Janine Krieber, right
Upon reflection, Janine Krieber is not unlike the shiny pair of patent heels she has been sporting in the weeks leading up to the Canadian election.
Both red in literal and figurative character, Liberal Leader Stéphane Dion’s wife and her pumps exude an unapologetically proud Liberal quality, a brand of left-leaning loudness that demands attention wherever each one goes.
And being concurrently sturdy and feminine, both embody the combination of characteristics Krieber feels create a good leader — and precisely the kind she says is in large demand on Parliament Hill.
“I’m working to elect more women…. in order to civilize the political discourse,” she firmly stated in a recent visit to the U of S campus. “When we are half of the population, we deserve half of the representation.”
Like her husband, she speaks quickly, almost urgently, conveying genuine conviction while fitting in a quick interview as she walks from a speaking engagement to another meeting.
It is no surprise that Krieber has made time to attend a USSU-organized event discussing sexual abuse — a topic that, while increasingly affecting both genders, is often of great concern to Canadian women.
Currently a professor at Royal Military College of Canada in Kingston, Ont., Krieber has prioritized women — both as representatives and as voters — as she makes her way across the country, mostly independent of her husband.
Not shying away from generalizations, Krieber is convinced that women possess leadership qualities informed by their gender.
“Women don’t take power for power. They seek power to serve,” she said, adding public positions are intended for public service, not for control.
When asked what quality she feels sets female politicians apart from their male counterparts, Krieber is anything but hesitant in her response.
“Caring. It’s really the caring side of women. When people ask: ”˜Why do you want to do this?’ (women) say: ”˜Because I want to serve’,” Krieber said. “That’s why we need more women.”
Early in the federal election campaign, Dion promised one third of Liberal candidates would be female. And with 36 per cent in the running for seats in Ottawa, the leader seems to have followed up on his word.
But that took some effort, according to Krieber, who said certain long-standing social trends mean women are less likely to become involved in politics. She claims the qualities that make women good leaders create the necessary preconditions for their exclusion from public life.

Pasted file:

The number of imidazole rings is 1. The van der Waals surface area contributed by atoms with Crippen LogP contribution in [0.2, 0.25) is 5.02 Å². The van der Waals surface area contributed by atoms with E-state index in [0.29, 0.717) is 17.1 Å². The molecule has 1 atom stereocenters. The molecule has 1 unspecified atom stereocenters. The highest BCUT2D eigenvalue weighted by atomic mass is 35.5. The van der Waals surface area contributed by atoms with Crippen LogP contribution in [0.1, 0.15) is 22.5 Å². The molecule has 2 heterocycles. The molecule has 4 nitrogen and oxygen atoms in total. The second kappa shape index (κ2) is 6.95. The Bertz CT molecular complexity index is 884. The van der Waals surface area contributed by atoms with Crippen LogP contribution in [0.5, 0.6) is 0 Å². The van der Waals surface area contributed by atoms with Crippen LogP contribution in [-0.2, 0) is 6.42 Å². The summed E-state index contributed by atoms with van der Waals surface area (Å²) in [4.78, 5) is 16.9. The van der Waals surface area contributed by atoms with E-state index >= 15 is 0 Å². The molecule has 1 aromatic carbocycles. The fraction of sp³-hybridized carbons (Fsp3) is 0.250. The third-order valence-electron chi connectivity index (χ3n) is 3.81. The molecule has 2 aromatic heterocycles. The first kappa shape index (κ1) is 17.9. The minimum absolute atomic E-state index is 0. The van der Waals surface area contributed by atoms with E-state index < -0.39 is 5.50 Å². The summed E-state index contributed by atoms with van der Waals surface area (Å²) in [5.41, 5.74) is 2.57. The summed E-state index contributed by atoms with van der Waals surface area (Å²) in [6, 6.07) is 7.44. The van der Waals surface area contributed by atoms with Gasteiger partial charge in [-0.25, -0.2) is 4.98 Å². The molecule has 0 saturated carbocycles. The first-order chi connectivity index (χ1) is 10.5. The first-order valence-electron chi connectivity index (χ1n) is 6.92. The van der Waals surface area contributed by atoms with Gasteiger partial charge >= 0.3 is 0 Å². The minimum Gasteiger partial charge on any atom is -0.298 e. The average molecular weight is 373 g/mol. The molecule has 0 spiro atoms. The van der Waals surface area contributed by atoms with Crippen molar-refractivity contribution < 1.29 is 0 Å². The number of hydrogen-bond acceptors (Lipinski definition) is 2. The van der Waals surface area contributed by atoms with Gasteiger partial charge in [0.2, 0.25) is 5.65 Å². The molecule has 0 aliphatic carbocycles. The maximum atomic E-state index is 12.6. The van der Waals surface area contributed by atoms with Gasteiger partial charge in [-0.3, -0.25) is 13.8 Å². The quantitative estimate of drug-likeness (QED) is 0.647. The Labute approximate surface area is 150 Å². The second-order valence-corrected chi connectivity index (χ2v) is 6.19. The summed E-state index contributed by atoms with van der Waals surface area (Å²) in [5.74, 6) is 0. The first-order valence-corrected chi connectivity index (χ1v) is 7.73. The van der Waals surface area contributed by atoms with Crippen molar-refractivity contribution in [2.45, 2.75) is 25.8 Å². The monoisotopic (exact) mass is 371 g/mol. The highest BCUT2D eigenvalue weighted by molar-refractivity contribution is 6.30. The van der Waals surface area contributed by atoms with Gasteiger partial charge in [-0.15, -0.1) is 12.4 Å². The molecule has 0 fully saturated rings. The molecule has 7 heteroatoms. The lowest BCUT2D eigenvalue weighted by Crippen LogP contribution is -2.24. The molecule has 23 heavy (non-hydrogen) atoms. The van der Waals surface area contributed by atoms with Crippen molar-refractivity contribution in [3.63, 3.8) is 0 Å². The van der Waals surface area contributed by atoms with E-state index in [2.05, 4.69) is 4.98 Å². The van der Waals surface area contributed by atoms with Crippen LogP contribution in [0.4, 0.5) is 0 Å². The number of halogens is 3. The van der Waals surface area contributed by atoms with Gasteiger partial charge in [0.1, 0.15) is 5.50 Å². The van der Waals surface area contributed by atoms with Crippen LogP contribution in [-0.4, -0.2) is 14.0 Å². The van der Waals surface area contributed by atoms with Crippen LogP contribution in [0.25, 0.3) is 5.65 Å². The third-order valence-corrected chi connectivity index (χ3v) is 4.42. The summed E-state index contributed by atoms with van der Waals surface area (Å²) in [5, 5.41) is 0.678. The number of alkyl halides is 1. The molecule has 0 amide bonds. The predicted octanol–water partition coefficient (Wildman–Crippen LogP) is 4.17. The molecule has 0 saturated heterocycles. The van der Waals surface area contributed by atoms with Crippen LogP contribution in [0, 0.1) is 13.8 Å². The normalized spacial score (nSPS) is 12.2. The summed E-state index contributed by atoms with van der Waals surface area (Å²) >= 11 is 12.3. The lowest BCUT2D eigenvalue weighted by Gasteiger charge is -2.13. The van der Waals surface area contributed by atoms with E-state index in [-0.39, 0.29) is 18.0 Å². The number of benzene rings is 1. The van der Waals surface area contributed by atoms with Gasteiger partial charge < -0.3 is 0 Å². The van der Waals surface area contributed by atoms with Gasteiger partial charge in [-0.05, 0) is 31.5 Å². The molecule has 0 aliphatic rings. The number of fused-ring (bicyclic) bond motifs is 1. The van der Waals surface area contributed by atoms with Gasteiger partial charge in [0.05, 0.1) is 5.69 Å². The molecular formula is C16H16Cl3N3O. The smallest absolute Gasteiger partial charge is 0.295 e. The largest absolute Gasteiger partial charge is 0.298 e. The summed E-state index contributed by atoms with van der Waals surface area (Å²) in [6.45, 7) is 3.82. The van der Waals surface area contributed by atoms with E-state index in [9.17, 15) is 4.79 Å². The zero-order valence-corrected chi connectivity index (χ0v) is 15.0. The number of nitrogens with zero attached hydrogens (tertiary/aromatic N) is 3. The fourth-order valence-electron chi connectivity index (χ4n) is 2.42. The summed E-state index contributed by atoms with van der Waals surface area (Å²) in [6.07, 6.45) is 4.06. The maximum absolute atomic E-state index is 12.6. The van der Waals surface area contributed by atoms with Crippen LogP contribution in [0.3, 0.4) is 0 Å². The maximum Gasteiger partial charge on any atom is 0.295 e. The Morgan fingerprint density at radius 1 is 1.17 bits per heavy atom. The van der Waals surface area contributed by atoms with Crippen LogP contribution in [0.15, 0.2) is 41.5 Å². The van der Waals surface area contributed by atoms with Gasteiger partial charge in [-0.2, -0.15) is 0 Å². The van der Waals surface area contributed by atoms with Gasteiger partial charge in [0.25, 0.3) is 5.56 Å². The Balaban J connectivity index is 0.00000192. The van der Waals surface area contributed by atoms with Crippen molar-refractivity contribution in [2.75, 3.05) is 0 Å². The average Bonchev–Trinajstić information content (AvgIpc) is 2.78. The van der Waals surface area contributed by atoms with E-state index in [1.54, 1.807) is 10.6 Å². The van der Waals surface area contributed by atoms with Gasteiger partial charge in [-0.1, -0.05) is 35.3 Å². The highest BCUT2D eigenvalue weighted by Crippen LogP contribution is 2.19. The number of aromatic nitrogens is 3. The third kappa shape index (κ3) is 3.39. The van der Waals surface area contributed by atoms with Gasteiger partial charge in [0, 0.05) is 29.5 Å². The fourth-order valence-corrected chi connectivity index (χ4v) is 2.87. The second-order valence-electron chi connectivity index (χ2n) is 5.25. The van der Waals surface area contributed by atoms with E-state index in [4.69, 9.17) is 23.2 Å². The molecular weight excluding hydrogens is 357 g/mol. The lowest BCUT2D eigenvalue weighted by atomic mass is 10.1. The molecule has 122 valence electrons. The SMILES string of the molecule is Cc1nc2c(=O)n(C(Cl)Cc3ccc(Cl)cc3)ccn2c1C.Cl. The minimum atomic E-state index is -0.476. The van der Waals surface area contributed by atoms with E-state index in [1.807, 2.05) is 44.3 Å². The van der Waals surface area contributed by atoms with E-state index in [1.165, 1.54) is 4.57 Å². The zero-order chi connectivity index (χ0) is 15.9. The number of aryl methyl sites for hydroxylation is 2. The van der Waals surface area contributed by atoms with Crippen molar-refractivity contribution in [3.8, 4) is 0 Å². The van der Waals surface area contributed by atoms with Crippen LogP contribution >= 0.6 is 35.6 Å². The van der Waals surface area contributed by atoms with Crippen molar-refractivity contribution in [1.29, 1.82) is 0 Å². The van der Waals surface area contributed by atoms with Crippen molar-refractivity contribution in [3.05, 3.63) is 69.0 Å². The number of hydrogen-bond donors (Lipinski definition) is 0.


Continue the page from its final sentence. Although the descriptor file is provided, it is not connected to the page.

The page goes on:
“On the other side of the coin, women feel the burden of the family. They are responsible for their family, for their community. They give their time, they volunteer and that’s why it’s difficult to bring them into politics,” she said.
Before Parliament was dissolved in September, there were 65 women (or 21 per cent) holding seats in the House of Commons, ranking Canada 45th in the world in female representation in a national lower house, ranking behind developing nations such as Rwanda and Uganda.
If more women were elected, it is likely that more issues affecting Canadian women would be addressed, said Krieber, who cites education and early childcare as being at the top of that list. She claims Canada is “really, really late compared to other developed countries” in terms of childcare programs.
According to the Liberal Women’s caucus’ 2007 book of priorities — the Pink Book — the Liberal party should establish a national childcare system through bilateral agreements with the provinces.
Their current campaign sees the Liberals running on a childcare platform involving a long-term goal of “universal, community-based early education and childcare” that would ultimately cost $1.25 billion annually.
The Conservative party is running on its previous childcare platform that saw individual families receive $1,200 per year for childcare costs.
The Liberal party also claims it will reinstate several policies cancelled by the past Conservative minority government, including re-designating “equality” as the main goal of the women’s program at Status of Women Canada and reinstating and doubling the funding for the Court Challenges Program of Canada.